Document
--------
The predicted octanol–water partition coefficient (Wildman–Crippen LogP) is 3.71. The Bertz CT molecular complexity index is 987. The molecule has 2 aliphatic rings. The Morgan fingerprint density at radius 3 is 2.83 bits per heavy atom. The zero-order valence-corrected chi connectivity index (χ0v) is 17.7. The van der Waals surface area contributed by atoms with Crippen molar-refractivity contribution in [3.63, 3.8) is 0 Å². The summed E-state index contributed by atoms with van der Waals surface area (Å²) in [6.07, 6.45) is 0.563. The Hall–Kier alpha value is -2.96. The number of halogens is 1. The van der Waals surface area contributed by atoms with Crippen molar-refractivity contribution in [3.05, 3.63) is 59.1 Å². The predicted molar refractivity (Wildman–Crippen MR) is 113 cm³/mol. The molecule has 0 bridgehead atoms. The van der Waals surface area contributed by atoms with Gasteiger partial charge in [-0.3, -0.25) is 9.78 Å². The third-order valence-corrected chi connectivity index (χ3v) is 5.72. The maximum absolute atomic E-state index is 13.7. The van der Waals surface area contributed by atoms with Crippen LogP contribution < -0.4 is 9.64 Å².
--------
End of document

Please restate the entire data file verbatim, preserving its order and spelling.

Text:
The predicted octanol–water partition coefficient (Wildman–Crippen LogP) is 3.71. The Bertz CT molecular complexity index is 987. The molecule has 2 aliphatic rings. The Morgan fingerprint density at radius 3 is 2.83 bits per heavy atom. The zero-order valence-corrected chi connectivity index (χ0v) is 17.7. The van der Waals surface area contributed by atoms with Crippen molar-refractivity contribution in [3.63, 3.8) is 0 Å². The summed E-state index contributed by atoms with van der Waals surface area (Å²) in [6.07, 6.45) is 0.563. The Hall–Kier alpha value is -2.96. The number of halogens is 1. The van der Waals surface area contributed by atoms with Crippen molar-refractivity contribution in [3.05, 3.63) is 59.1 Å². The predicted molar refractivity (Wildman–Crippen MR) is 113 cm³/mol. The molecule has 0 bridgehead atoms. The van der Waals surface area contributed by atoms with Gasteiger partial charge in [-0.3, -0.25) is 9.78 Å². The third-order valence-corrected chi connectivity index (χ3v) is 5.72. The maximum absolute atomic E-state index is 13.7. The van der Waals surface area contributed by atoms with Crippen LogP contribution < -0.4 is 9.64 Å².